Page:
A few years ago, I had coined the term "loser generated content" when the fashion was among Internet startups to sell the idea of "user generated content" - inspired by Google's search advertisements that created "pages" of content based on results. This and the rise of social media sites such as Twitter and Facebook fuelled more dreams on how Web users can create content for free or at low costs.
As a journalist who has always understood the cost of generating content - in time, energy, travel and finance -the idea of free content on the Internet always made me wonder. And naturally, much more worried people included media baron Rupert Murdoch.
I had a simple question: If Microsoft does not sell software free, why should publishers give content away for free, particularly when advertisements were not sufficient to support the cost structure?
Last week, Murdoch's News Corp launched 'The Daily' -a $40 per year newspaper application (app) purely for users of Apple's iPad tablet PC in the US. This costs about R1,800 a year, that's R150 a month. Pessimists may wonder how one can price a product while news is available free on the Web. The answer to that things may change fast because content companies need to spend on generating their stuff and the experimental phase of offering everything for free may be over.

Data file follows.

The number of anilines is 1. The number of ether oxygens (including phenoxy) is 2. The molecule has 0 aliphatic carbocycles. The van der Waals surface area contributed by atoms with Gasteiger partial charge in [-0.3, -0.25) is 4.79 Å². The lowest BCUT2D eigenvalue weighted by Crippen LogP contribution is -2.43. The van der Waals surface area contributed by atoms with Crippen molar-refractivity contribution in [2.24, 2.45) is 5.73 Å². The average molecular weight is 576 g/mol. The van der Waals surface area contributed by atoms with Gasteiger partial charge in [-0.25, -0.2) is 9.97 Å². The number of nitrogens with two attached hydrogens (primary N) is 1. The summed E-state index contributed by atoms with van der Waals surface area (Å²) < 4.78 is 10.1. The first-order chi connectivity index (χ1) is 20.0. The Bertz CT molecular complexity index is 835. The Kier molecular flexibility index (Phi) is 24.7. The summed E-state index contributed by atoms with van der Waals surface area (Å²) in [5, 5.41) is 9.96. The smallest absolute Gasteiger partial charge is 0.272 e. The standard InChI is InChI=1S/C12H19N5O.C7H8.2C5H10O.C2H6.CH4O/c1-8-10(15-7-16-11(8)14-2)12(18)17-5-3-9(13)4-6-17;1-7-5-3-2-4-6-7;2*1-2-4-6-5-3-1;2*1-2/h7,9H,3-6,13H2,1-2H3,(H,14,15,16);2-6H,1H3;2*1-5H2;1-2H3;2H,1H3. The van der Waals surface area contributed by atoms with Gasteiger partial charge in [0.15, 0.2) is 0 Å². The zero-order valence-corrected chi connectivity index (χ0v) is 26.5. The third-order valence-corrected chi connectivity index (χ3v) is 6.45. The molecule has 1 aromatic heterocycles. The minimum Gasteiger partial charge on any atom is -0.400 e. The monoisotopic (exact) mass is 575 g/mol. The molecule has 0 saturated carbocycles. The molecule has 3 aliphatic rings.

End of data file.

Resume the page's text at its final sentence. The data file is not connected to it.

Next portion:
Also, the rise of 3G and other broadband services and tablet PCs mean that you may end up listening to voice podcasts, watching videos or reading text on the same device - on the move.
The opportunities in this are tremendous, while there is a real threat that people may spend more time on the Web than before TV sets or printed products. This could threaten old-world ad revenues. This may take a while, but smart organisations may keep options open for subscription models. That is what has already happened in direct-to-home (DTH) satellite television, where high-end channels may have a higher orientation towards subscription-based revenues than advertisement-based revenues.
On the other hand, the increasingly easy way of making payments for content, such as mobile device-based payments, e-banking and e-coupons will throw up opportunities for subscription-based revenues.
We cannot have a slogan like "Content Is King" sitting easy with a scenario where the king is impoverished. The News Corp application - though unimaginatively titled "The Daily" in an age where people catch the news every minute - could be a trendsetter for many reasons.